So the input and the output of the block are low-dimensional tensors, while the filtering step that happens inside block is done on a high-dimensional tensor.
The second new thing in MobileNet V2’s building block is the residual connection. This works just like in ResNet and exists to help with the flow of gradients through the network. (The residual connection is only used when the number of channels going into the block is the same as the number of channels coming out of it, which is not always the case as every few blocks the output channels are increased.)
As usual, each layer has batch normalization and the activation function is ReLU6. However, the output of the projection layer does not have an activation function applied to it. Since this layer produces low-dimensional data, the authors of the paper found that using a non-linearity after this layer actually destroyed useful information.
NOTE: The pre-trained models from tensorflow/models only use batch normalization after the depthwise convolution layer, the 1×1 convolutions use bias instead. I’m not sure why that is the case but in practice it doesn’t matter — for inference the batch norm operation gets folded into the convolution layer anyway.
The full MobileNet V2 architecture, then, consists of 17 of these building blocks in a row. This is followed by a regular 1×1 convolution, a global average pooling layer, and a classification layer. (Small detail: the very first block is slightly different, it uses a regular 3×3 convolution with 32 channels instead of the expansion layer.)
Motivation for these changes
Why did the authors of MobileNet V2 make these choices?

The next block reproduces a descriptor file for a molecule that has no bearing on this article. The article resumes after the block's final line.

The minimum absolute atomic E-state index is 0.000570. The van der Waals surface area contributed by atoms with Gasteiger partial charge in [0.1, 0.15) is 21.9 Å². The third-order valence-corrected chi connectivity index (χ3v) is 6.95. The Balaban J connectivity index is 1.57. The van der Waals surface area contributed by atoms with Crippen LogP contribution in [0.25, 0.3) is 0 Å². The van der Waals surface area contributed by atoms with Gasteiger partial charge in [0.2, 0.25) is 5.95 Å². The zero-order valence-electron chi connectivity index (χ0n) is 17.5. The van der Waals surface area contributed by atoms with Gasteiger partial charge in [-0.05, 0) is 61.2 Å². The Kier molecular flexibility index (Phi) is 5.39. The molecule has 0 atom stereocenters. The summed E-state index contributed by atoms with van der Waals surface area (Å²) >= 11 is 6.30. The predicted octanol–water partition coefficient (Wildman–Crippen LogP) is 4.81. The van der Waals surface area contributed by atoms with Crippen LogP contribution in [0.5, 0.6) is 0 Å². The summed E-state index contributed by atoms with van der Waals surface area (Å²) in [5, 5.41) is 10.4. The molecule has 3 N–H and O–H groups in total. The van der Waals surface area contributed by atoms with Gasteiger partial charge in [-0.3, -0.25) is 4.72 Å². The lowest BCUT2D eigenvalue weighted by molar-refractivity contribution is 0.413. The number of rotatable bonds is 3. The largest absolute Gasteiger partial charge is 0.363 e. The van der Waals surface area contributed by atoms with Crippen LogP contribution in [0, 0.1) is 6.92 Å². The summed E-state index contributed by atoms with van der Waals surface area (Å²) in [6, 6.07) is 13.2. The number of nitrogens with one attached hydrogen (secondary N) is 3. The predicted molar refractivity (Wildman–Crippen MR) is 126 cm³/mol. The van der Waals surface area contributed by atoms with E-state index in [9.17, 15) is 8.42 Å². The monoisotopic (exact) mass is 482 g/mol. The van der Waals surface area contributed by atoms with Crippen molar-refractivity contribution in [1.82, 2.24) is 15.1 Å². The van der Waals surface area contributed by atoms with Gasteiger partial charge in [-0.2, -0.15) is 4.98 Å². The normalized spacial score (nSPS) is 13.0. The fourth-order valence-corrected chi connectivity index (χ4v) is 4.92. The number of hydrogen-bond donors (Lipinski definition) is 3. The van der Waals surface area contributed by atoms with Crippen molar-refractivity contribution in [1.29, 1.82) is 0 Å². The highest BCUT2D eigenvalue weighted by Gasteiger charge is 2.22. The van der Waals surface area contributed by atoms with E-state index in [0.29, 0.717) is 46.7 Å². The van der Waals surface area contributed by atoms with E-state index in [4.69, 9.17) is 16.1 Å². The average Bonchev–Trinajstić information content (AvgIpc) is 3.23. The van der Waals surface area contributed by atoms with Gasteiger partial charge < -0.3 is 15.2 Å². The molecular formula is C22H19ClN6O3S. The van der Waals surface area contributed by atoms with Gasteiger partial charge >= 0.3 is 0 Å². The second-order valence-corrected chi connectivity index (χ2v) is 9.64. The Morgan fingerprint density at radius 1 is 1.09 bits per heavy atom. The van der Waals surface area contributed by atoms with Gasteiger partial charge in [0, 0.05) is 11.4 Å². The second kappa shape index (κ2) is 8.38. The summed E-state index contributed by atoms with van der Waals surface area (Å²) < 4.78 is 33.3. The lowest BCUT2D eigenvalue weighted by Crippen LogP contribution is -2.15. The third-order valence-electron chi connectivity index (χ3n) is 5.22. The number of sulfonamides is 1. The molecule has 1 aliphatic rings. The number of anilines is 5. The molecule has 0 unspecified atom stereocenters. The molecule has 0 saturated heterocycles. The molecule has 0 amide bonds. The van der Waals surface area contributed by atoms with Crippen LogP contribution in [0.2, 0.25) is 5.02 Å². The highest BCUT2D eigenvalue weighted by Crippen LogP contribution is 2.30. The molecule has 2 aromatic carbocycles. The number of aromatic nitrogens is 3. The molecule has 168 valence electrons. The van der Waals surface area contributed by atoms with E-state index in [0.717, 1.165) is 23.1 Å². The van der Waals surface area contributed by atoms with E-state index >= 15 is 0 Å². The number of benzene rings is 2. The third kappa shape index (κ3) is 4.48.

The idea behind V1 was to replace expensive convolutions with cheaper ones, even if it meant using more layers. That was a great success. The main changes in the V2 architecture are the residual connections and the expand/projection layers.
If we look at the data as it flows through the network, notice how the number of channels stays fairly small between the blocks:
As is usual for this kind of model, the number of channels is increased over time (and the spatial dimensions cut in half). But overall, the tensors remain relatively small, thanks to the bottleneck layers that make up the connections between the blocks. Compared to this, V1 lets its tensors become much larger (up to 7×7×1024).
Using low-dimension tensors is the key to reducing the number of computations. After all, the smaller the tensor, the fewer multiplications the convolutional layers have to do.
However… only using low-dimensional tensors doesn’t work very well. Applying a convolutional layer to filter a low-dimensional tensor won’t be able to extract a whole lot of information. So to filter the data we ideally want to work with large tensors. MobileNet V2’s block design gives us the best of both worlds.